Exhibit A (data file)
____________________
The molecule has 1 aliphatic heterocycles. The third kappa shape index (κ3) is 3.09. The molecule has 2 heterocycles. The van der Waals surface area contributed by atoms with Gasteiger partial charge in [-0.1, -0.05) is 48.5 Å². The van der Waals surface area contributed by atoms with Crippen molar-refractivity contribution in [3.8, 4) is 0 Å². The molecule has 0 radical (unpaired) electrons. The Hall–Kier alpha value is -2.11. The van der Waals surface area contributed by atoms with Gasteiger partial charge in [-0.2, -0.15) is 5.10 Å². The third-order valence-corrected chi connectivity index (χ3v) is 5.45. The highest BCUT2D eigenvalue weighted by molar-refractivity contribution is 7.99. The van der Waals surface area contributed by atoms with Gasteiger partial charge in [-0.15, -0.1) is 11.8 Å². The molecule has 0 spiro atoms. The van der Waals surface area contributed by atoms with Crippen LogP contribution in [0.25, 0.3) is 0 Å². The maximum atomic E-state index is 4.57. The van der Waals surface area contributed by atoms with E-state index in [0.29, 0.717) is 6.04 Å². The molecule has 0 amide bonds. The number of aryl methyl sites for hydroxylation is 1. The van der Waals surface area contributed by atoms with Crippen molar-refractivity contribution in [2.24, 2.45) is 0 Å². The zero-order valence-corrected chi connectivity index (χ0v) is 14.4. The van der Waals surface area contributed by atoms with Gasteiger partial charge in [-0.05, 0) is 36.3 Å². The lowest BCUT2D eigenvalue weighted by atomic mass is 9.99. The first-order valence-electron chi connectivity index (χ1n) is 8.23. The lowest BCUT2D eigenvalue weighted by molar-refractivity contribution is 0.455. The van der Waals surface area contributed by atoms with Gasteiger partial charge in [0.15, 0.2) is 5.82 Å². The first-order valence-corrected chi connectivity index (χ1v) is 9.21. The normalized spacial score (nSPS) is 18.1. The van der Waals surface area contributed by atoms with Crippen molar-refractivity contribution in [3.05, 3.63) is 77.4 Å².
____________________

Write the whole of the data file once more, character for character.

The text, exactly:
The molecule has 1 aliphatic heterocycles. The third kappa shape index (κ3) is 3.09. The molecule has 2 heterocycles. The van der Waals surface area contributed by atoms with Gasteiger partial charge in [-0.1, -0.05) is 48.5 Å². The van der Waals surface area contributed by atoms with Crippen molar-refractivity contribution in [3.8, 4) is 0 Å². The molecule has 0 radical (unpaired) electrons. The Hall–Kier alpha value is -2.11. The van der Waals surface area contributed by atoms with Gasteiger partial charge in [-0.2, -0.15) is 5.10 Å². The third-order valence-corrected chi connectivity index (χ3v) is 5.45. The highest BCUT2D eigenvalue weighted by molar-refractivity contribution is 7.99. The van der Waals surface area contributed by atoms with Gasteiger partial charge in [-0.15, -0.1) is 11.8 Å². The molecule has 0 spiro atoms. The van der Waals surface area contributed by atoms with Crippen LogP contribution in [0.25, 0.3) is 0 Å². The maximum atomic E-state index is 4.57. The van der Waals surface area contributed by atoms with E-state index in [0.29, 0.717) is 6.04 Å². The molecule has 0 amide bonds. The number of aryl methyl sites for hydroxylation is 1. The van der Waals surface area contributed by atoms with Crippen molar-refractivity contribution in [2.24, 2.45) is 0 Å². The zero-order valence-corrected chi connectivity index (χ0v) is 14.4. The van der Waals surface area contributed by atoms with Gasteiger partial charge in [-0.05, 0) is 36.3 Å². The lowest BCUT2D eigenvalue weighted by atomic mass is 9.99. The first-order valence-electron chi connectivity index (χ1n) is 8.23. The lowest BCUT2D eigenvalue weighted by molar-refractivity contribution is 0.455. The van der Waals surface area contributed by atoms with Gasteiger partial charge in [0.15, 0.2) is 5.82 Å². The first-order valence-corrected chi connectivity index (χ1v) is 9.21. The normalized spacial score (nSPS) is 18.1. The van der Waals surface area contributed by atoms with Crippen molar-refractivity contribution in [3.05, 3.63) is 77.4 Å².